News

Grants support collaborative water research between PSU and USGS
Author: Alison Hopcroft, Partnerships Manager, Institute for Sustainable Solutions
Posted: April 6, 2020

Three teams of investigators from PSU and the U.S. Geological Survey (USGS) Oregon Water Science Center have been awarded grants to conduct collaborative research. The grants were awarded as part of the USGS-PSU Partnership (UPP), a long standing but recently rebooted partnership to enhance water science research and collaboration between the two entities. The UPP focuses on three areas: student and workforce development, classroom and academic engagement, and research and other joint endeavors. 

The UPP issued a request for proposals (RFP) in September 2019, making up to $60,000 of partnership funds available for joint research with each team receiving a maximum of $20,000. The purpose of the grants was to encourage new collaborations and build upon the understanding of a water science topic by either utilizing new technologies or novel approaches, or laying the foundation for new advancements in research and development. Ultimately, these grants are intended to be the seed for future research. The review team gave priority to proposals that included opportunities for PSU students to engage in fieldwork, research, and analysis.

Adam Booth, associate professor of geology, is teaming up with USGS' Hank Johnson and Steve Gingerich to study the interactions among surface water, groundwater and ground deformation of slow-moving landslides. Booth will be recruiting an undergraduate student to assist with the fieldwork and preliminary data analysis of the Silt Creek landslide, located in the western Oregon Cascades.

Kelly Gleason, assistant professor of environmental science and management, and Sylas Daughtry, a USGS hydrologic technician who is pursuing his master's of environmental management at PSU, will document fire effects in the Tanner, Herman and Eagle Creek watersheds impacted by the Eagle Creek Fire. As part of their fieldwork, Gleason and Daughtry will be training undergraduate students on stream gage construction, operation, data collection and streamflow measurement, all key skills for future hydrologists.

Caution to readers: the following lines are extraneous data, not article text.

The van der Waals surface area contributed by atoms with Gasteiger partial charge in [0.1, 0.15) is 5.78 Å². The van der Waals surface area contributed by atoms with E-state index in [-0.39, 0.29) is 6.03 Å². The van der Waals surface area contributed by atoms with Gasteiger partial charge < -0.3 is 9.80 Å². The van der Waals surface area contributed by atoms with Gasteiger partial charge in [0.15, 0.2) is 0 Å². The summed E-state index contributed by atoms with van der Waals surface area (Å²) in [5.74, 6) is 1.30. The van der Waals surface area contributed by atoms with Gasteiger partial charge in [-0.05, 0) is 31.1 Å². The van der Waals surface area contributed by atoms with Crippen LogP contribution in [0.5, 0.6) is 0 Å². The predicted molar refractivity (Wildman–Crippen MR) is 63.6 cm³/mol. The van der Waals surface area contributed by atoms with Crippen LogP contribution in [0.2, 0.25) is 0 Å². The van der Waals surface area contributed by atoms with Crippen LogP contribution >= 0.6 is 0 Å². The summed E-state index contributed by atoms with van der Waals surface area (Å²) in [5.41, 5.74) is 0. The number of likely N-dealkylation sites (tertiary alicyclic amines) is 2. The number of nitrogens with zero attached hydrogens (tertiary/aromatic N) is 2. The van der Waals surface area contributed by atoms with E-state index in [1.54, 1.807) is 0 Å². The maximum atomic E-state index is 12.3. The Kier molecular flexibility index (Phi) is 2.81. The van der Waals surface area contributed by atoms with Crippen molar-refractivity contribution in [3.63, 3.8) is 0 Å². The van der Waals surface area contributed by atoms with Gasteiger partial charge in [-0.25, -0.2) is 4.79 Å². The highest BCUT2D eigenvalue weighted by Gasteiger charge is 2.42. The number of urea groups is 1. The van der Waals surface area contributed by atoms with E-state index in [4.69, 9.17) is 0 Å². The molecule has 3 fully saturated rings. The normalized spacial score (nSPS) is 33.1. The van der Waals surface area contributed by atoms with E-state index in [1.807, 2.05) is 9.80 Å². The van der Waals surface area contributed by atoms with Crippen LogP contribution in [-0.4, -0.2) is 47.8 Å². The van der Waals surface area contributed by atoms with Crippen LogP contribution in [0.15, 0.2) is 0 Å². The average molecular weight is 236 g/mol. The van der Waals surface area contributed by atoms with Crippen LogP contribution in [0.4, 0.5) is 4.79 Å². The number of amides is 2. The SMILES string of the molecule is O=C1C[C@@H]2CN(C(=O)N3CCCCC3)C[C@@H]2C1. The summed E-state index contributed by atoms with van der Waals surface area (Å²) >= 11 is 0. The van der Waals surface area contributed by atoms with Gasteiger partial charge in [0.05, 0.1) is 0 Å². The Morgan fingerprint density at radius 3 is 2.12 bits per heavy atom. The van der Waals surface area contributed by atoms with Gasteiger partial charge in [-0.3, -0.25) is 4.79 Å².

Portland State PhD student Amy Ehrhart collects a sample of oysters from the Coos Bay estuary in Oregon in April 2017. These oysters will be taken back to the lab to be measured and analyzed for pharmaceutical contaminants.Elise Granek, professor of environmental science and management, and USGS research chemist Elena Nilsen will examine the extent to which pharmaceutical and microplastic concentrations co-occur in wastewater effluent and tissue samples of coastal oysters and clams. The team will include a PSU graduate student and an undergraduate student intern working on the laboratory analysis.

Originally, all the research was scheduled to be completed by Fall 2020, but the COVID-19 pandemic restrictions have prevented the teams from moving forward on their original timelines. The UPP is supporting the investigators as they adapt their plans. Several teams intend to publish their research, and all are hoping to present at a UPP workshop planned for May 2021.

 

Photos: 

  • Kelly Gleason and a student prepare to collect data in the burn area of the Cliff Creek fire in Wyoming. Photo from Kelly Gleason.
  • Portland State PhD student Amy Ehrhart collects a sample of oysters from the Coos Bay estuary in Oregon in April 2017. These oysters will be taken back to the lab to be measured and analyzed for pharmaceutical contaminants. Photo from Amy Ehrhart.